Developing initiatives to improve financial stability
A British Waterways case study

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Page 5: Leisure and tourism

No organisation can exist without a good understanding of the market-place in which it operates. For British Waterways, market analysis helps to:

  • identify the competition
  • improve knowledge of consumers and competitors
  • use trends to forecast future activities
  • develop plans and strategies which provide a competitive advantage.

Almost half the UK population lives within five miles of a British Waterways’ canal or river navigation. With leisure now playing an increasingly important role in society, the uses made by waterways are increasingly wide-ranging and diverse. The Henley Centre for Forecasting monitors the UK leisure market closely and estimates that this market is worth approximately £110 billion, with real rates of growth of 7.6% in 1996 and 7.2% in 1997.
Facts:

  • According to a recent national survey which looks at how people escape from stress, a weekend of canal boat cruising is now twice as popular as a day at an amusement park and equally as attractive as a two-day seaside break.
  • Growth in affluent, active, retired people is helping to grow the boating market.
  • The hireboat industry on the canals alone attracts over 250,000 customers each year.
  • The main reason why people take part in water sports relates to social factors, relaxation and fitness.
  • There are around 100,000 anglers that regularly fish British Waterways’ owned sites each year which are licensed to almost 300 angling clubs.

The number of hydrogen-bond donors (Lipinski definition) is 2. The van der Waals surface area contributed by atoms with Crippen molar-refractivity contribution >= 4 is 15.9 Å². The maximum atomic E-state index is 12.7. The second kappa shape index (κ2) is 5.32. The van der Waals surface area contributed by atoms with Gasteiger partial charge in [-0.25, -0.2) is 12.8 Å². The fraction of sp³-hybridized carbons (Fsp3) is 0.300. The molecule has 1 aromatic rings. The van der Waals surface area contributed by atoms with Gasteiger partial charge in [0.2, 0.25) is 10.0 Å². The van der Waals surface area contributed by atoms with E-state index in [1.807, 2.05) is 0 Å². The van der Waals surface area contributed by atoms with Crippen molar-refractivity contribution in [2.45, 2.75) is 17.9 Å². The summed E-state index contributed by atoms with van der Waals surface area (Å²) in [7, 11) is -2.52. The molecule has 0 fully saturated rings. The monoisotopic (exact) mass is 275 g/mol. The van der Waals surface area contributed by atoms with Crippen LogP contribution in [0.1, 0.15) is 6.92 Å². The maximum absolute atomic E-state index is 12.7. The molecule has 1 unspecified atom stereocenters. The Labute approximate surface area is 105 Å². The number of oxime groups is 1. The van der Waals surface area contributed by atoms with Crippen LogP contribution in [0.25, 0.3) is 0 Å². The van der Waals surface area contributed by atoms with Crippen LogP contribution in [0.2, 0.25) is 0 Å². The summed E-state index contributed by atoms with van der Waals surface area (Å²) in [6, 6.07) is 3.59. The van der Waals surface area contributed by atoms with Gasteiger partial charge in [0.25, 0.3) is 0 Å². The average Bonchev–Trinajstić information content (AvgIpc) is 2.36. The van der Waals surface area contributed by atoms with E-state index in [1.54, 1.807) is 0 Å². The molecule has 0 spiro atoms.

• 7.2 million cyclists visit British Waterways towpaths each year.

British Waterways 4 Diagram 3British Waterways works with a number of private sector partners to invest in facilities which help to improve the qualities of experience which visitors gain from the waterways. Leisure activities include:

  • boating (both powered and unpowered craft)
  • angling
  • cycling
  • walking.

Direct income from leisure has increased from £4.1 million in 1985/6 to £11.8 million in 1997/8.

Maintaining standards for customers

In a competitive market, organisations are dependent on their customers. It is important that they understand how customers view their organisation as well as what customers want. British Waterways’ 1997 survey into the views of main user groups showed that steady improvements in standards were being maintained. Regular programmes of market research and consultation, including formal contracts, customer research and surveys, are analysed by an independent organisation.

For example:

  • Boat owners’ views have been surveyed since 1991. Levels of satisfaction have risen significantly and 93% of boaters are happy with the overall upkeep of the waterways, as opposed to 83% in 1991.
  • In 1997, 77% of angling clubs said they were happy with the quality of fishing provided on the waterways.
  • 90% of informal visitors are happy with the overall upkeep of the waterways, while 40% felt that upkeep had improved during the past year.

British Waterways | Developing initiatives to improve financial stability
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